Hobby Lobby, the American craft company known for its pro-Christian branding, apparently has a side interest in smuggling rare archaeological artifacts.
The company made headlines when it won a Supreme Court case arguing that, according to the ACA, the family business should not pay for contraception for employees because it violates the owners’ religious freedom as Christians. Apparently, their Christian values didn’t extend to concerns about smuggling rare artifacts from the dawn of Western civilization.
After a multi-year investigation by US Customs and Border Protection agents, the US District Court for the Eastern District of New York indicted Hobby Lobby for nearly a decade of smuggling activities. The company has agreed to pay a $3 million settlement and return more than 5,500 artifacts.
For the past eight years, Hobby Lobby has negotiated with several Middle Eastern antique dealers to gain access to thousands of rare stone tablets covered in cuneiform writing. Cuneiform was common in the Mesopotamian region during the Bronze Age and was a combination of phonetic symbols, such as letters, and ancient Egyptian-style pictographs. Although cuneiform was used to record many languages and dialects, our first examples date from about 5,000 years ago in Sumer.
Because cuneiform was the first written language in the West, each copy represents a valuable cultural artifact that is virtually priceless. Strict laws regulate the export of these types of antiquities as many have been looted from protected archaeological sites.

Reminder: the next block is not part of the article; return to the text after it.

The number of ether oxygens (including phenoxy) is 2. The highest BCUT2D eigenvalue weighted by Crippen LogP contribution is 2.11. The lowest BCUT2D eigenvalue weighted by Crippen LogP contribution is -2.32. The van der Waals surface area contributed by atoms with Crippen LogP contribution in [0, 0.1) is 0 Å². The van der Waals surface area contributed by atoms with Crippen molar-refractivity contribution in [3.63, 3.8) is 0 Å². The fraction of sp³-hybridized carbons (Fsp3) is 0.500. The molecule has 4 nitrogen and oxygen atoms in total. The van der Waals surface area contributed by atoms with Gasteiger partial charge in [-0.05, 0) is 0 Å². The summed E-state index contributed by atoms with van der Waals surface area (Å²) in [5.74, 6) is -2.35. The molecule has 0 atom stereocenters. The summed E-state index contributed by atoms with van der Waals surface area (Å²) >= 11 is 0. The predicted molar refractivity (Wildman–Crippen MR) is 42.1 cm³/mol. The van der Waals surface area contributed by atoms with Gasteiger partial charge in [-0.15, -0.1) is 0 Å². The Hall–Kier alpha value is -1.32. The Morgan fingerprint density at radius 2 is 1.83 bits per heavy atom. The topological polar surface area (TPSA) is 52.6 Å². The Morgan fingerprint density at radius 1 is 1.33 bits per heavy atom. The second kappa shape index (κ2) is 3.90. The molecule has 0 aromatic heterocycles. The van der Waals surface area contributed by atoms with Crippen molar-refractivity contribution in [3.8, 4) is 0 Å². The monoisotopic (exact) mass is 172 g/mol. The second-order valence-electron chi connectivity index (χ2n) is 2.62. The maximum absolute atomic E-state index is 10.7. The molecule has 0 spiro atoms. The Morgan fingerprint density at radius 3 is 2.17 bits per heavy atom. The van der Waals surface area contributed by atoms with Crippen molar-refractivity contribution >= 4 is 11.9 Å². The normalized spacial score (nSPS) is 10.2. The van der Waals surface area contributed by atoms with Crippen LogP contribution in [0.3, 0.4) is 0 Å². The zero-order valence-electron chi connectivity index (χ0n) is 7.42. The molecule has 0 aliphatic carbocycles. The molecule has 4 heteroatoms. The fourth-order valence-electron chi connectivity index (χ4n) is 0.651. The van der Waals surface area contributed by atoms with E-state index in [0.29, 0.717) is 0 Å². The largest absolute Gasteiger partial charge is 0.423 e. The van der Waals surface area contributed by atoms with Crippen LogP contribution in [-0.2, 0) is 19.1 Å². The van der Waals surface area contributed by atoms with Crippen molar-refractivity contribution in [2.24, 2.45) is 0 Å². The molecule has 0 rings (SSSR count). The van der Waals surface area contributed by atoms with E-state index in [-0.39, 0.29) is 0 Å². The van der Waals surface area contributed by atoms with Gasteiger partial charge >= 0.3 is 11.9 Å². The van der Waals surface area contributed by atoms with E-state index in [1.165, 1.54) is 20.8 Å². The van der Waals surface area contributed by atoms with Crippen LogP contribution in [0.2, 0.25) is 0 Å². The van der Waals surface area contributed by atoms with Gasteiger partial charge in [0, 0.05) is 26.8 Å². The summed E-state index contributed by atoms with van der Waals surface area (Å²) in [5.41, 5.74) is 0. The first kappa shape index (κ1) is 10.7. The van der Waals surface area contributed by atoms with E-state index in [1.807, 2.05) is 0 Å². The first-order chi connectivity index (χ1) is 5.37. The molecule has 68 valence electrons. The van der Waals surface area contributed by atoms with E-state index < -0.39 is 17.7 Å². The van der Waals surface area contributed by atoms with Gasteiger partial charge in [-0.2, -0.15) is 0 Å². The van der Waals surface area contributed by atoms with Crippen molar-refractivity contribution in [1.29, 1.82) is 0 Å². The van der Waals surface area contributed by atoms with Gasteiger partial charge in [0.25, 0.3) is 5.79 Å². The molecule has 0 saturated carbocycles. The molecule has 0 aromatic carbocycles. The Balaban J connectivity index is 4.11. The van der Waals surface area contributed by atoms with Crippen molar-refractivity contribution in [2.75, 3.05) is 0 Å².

Hobby Lobby president Steve Green collected cuneiform tablets and related items because he thought they were from the “biblical era”. Ironically, most cuneiform writing originated in cultures that had nothing to do with Judeo-Christian beliefs. Some, such as the Assyrians, were actively hostile to the tribes whose descendants became part of the Judeo-Christian tradition. A cuneiform artifact from 690 BCE, the Sennacherib Annals gleefully records the Assyrian destruction of Jerusalem in pretty eerie terms. But most cuneiform includes everyday accounts of business deals, farmland use, building plans, and local laws.
It’s clear that Hobby Lobby executives tried to secretly import the tablets because they were shipped with false documentation claiming they were “ceramic tiles.” As the US District Court put it in a release:
With permission from Hobby Lobby, a UAE-based dealer shipped packages containing the artifacts to three different business addresses in Oklahoma City, Oklahoma. Between one and three shipments arrived at once, without the required customs documentation having been submitted [US Customs], and carried shipping labels that falsely and misleadingly described the contents as “ceramic tile” or “clay tile (example)”. After approximately 10 packages shipped in this manner were received by Hobby Lobby and its affiliates, [US Customs] intercepted five shipments. All intercepted packages had shipping labels falsely stating that the artifacts’ country of origin was Turkey.
Green, the president of Hobby Lobby, had even been warned by a lawyer in 2010 that he was at risk of purchasing looted artifacts. But Green decided to buy them anyway. He claimed he intended to display the tablets at some point. It’s not clear if he had any idea what the tablets contained or if they were relevant to Christianity in any way (probably not, since the very last example of cuneiform we have is only a few decades later). the death of Christ).
After paying the $3 million settlement, Green released a statement saying he was “new to the world of acquiring these items and did not fully understand the complexities of the acquisition process.”
List image by United States Attorney for the Eastern District of New York